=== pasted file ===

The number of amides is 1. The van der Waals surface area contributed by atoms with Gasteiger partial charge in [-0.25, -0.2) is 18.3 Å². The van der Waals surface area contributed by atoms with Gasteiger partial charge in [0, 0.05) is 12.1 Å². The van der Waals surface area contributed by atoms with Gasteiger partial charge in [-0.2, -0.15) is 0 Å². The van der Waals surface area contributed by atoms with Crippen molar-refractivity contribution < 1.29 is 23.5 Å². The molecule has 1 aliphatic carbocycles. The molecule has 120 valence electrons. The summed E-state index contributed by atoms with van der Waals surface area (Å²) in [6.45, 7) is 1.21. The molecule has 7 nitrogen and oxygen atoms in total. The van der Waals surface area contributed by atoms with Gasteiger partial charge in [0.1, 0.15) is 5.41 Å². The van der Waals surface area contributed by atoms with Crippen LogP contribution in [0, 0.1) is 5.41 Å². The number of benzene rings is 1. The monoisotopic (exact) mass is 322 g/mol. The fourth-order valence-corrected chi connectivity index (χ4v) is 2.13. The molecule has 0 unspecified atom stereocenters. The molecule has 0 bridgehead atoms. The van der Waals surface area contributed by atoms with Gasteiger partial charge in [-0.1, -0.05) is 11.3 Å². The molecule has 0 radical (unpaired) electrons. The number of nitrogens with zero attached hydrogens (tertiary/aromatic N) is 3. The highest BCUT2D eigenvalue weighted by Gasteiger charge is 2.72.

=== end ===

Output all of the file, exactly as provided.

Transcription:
The number of amides is 1. The van der Waals surface area contributed by atoms with Gasteiger partial charge in [-0.25, -0.2) is 18.3 Å². The van der Waals surface area contributed by atoms with Gasteiger partial charge in [0, 0.05) is 12.1 Å². The van der Waals surface area contributed by atoms with Gasteiger partial charge in [-0.2, -0.15) is 0 Å². The van der Waals surface area contributed by atoms with Crippen molar-refractivity contribution < 1.29 is 23.5 Å². The molecule has 1 aliphatic carbocycles. The molecule has 120 valence electrons. The summed E-state index contributed by atoms with van der Waals surface area (Å²) in [6.45, 7) is 1.21. The molecule has 7 nitrogen and oxygen atoms in total. The van der Waals surface area contributed by atoms with Gasteiger partial charge in [0.1, 0.15) is 5.41 Å². The van der Waals surface area contributed by atoms with Crippen LogP contribution in [0, 0.1) is 5.41 Å². The number of benzene rings is 1. The monoisotopic (exact) mass is 322 g/mol. The fourth-order valence-corrected chi connectivity index (χ4v) is 2.13. The molecule has 0 unspecified atom stereocenters. The molecule has 0 bridgehead atoms. The van der Waals surface area contributed by atoms with Gasteiger partial charge in [-0.1, -0.05) is 11.3 Å². The molecule has 0 radical (unpaired) electrons. The number of nitrogens with zero attached hydrogens (tertiary/aromatic N) is 3. The highest BCUT2D eigenvalue weighted by Gasteiger charge is 2.72.